Plumbing Valves As Heavy Duty Analog Inputs

A diagram showing an LED on the left, a lever-style plumbing valve in the center, and an Arduino Uno on the right.

Input devices that can handle rough and tumble environments aren’t nearly as varied as their more fragile siblings. [Alastair Aitchison] has devised a brilliant way of detecting inputs from plumbing valves that opens up another option. (YouTube) [via Arduino Blog]

While [Aitchison] could’ve run the plumbing valves with water inside and detected flow, he decided the more elegant solution would be to use photosensors and an LED to simplify the system. This avoids the added cost of a pump and flow sensors as well as the questionable proposition of mixing electronics and water. By analyzing the change in light intensity as the valve closes or opens, you can take input for a range of values or set a threshold for an on/off condition.

[Aitchison] designed these for an escape room, but we can see them being great for museums, amusement parks, or even for (train) simulators. He says one of the main reasons he picked plumbing valves was for their aesthetics. Industrial switches and arcade buttons have their place, but certainly aren’t the best fit in some situations, especially if you’re going for a period feel. Plus, since the sensor itself doesn’t have any moving parts, these analog inputs will be easy to repair should anything happen to the valve itself.

If you’re looking for more unusual inputs, check out the winners of our Odd Inputs and Peculiar Peripherals contest or this typewriter that runs Linux.

36 thoughts on “Plumbing Valves As Heavy Duty Analog Inputs

  1. Next up, add a small speaker or piezo inside, so you can hear the hissing sounds as it’s opened and closed. Perhaps a vibration motor for that authentic water hammer thump too.

  2. Nothing new there. I used a photoresistor for the last 10 years to detect when a water tank is full. It’s mounted outside the (white/opaque) tank. Once it’s full it activates a relay to shut off the pump.

    1. The simplest way would be to reduce the average operating current, for example by driving the LED in pulses. A 1/1000 duty cycle would be plenty enough for the purpose.

      If temperature variations were significant enough to have an effect on the LED intensity, I would probably place a secondary detector on the LED side and make relative measurements. Some careful placement would be needed to keep the secondary detector from being affected by the valve position (reflections).

  3. Probably, I didn’t watch the video with the proper attention but, besides the basic idea, which is good, I find the use of an Arduino for such a simple task quite overkilling. A 555 would have already been too much :)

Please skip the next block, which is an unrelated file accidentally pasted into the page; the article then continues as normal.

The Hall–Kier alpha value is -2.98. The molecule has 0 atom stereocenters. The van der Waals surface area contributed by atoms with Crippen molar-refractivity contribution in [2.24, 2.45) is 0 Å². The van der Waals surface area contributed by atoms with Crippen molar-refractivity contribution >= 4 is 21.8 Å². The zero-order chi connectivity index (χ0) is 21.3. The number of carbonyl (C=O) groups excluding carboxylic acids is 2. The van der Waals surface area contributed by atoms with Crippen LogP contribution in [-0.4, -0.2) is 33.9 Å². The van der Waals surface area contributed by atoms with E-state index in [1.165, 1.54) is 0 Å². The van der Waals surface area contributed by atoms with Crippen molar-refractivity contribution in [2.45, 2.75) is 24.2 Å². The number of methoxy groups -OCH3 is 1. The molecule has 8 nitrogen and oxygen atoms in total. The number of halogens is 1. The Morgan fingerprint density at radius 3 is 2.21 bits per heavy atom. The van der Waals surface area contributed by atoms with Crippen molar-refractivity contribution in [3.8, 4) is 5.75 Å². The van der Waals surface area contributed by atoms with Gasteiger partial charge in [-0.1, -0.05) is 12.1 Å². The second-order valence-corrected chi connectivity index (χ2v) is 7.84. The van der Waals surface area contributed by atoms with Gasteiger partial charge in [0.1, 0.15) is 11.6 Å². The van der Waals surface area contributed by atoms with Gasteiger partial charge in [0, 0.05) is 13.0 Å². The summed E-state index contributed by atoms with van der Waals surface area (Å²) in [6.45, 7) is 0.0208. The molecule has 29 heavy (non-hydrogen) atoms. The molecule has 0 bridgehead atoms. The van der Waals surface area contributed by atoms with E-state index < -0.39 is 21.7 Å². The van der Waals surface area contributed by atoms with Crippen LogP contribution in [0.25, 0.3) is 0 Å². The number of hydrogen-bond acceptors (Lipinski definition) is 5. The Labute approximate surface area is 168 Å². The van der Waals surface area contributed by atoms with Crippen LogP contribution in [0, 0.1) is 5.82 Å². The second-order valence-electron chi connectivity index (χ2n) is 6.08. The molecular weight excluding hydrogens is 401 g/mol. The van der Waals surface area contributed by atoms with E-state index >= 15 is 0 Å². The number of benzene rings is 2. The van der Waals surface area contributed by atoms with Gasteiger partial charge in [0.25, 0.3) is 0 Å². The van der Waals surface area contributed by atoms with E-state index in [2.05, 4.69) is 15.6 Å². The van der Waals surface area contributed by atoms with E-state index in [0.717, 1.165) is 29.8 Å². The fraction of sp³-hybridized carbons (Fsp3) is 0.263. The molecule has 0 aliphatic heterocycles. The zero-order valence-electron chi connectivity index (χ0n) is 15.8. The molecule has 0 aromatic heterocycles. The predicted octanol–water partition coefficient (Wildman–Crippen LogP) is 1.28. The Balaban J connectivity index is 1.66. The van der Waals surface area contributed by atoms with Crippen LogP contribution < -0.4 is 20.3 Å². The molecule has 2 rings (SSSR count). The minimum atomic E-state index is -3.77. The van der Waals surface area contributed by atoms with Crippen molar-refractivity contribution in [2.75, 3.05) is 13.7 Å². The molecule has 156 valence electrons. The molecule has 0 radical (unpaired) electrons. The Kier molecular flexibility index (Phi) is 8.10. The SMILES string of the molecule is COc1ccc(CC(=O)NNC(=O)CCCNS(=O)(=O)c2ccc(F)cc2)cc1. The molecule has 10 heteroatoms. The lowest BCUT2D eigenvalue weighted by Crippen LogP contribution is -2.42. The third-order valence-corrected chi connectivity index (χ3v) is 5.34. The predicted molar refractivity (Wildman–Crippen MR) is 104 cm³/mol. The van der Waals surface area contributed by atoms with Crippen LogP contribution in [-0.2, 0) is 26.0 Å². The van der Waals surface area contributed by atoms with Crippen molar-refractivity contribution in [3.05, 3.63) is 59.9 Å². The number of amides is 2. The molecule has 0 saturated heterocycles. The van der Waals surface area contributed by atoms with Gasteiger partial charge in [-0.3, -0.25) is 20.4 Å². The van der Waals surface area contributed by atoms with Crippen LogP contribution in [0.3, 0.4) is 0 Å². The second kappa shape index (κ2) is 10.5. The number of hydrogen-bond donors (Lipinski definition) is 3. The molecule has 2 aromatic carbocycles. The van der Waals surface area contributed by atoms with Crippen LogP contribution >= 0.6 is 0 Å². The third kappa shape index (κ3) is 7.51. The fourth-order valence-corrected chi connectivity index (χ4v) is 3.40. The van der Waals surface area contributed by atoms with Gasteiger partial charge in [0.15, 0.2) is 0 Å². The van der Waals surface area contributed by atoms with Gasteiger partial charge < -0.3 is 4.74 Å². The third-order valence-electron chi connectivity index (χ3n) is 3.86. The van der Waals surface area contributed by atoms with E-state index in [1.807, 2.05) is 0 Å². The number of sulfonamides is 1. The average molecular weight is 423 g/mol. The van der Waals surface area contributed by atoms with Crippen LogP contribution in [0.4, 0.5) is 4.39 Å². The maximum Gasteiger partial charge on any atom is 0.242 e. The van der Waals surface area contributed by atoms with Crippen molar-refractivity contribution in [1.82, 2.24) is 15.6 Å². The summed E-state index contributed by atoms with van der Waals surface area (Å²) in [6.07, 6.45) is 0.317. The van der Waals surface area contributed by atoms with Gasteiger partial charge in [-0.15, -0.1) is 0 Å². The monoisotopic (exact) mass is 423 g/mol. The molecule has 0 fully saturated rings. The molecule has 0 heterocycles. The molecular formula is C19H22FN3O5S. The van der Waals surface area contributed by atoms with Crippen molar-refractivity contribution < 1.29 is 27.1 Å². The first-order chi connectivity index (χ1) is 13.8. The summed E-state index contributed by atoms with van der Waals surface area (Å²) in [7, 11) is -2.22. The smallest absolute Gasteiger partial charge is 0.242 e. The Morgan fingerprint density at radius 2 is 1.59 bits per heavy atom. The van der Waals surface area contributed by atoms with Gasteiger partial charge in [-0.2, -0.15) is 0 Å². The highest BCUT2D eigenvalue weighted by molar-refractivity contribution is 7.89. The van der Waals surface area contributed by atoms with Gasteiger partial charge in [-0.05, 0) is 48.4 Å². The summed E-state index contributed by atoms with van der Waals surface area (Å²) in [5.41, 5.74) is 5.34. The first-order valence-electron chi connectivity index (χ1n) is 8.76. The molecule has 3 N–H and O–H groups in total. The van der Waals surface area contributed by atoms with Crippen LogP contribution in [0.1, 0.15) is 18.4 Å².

Personally, I’d probably go for some magnet and reed relay for reliable operations.

      1. Thank you for your reply. If the objective is to be able to recognise several positions of the handle, an Arduino start to make sense. Even more if you plan to use it for more sensors. For the finite life, I think that in the specific use case (escape room) it would not be a problem. On the other hand, the complex setup proposed could have some problems of reliability.

        1. You are correct! My error. I assumed that it would be RoHS compliant as it’s sold by a pucker distributor. I hadn’t realised that all cadmium, regardless of percentage of the end component mass, is banned.

          That’s a shame. Thank you for the correction.

      1. Mind, you can still use Cadmium for some applications that are exempt from the ban, like weapons and aerospace, or industrial uses, but as a hobbyist and a consumer they’re not supposed to sell you any.

        1. Admittedly Im not expert, but are you absolutely sure that RoHS forbids selling these components to hobbyists? I think it only applies when you want to sell products containing them to consumers. Its the same with lead solder. That is freely available to hobbyists and can be used by hobbyists and companies for prototypes without restrictions. However, products containing cadmium- or lead-containing parts cannot normally be sold.

  4. I was all ready to come here to complain about using a ball valve in any other way than fully open or closed, about how the flow isn’t happy about sharp corners and eats away at the seal, how the seal doesn’t like the unequal load and slowly creeps into the hole of the ball, becoming useless. Then I saw there was no liquid involved and this was a true hack.

    I shall retire my anorak to the coatrack, and take my leave now

  5. I’ve done something similar using a ToF distance sensor pinging off the ball inside the valve. This eliminates the need for electronics on both sides of the valve, which can be an advantage in some installations.

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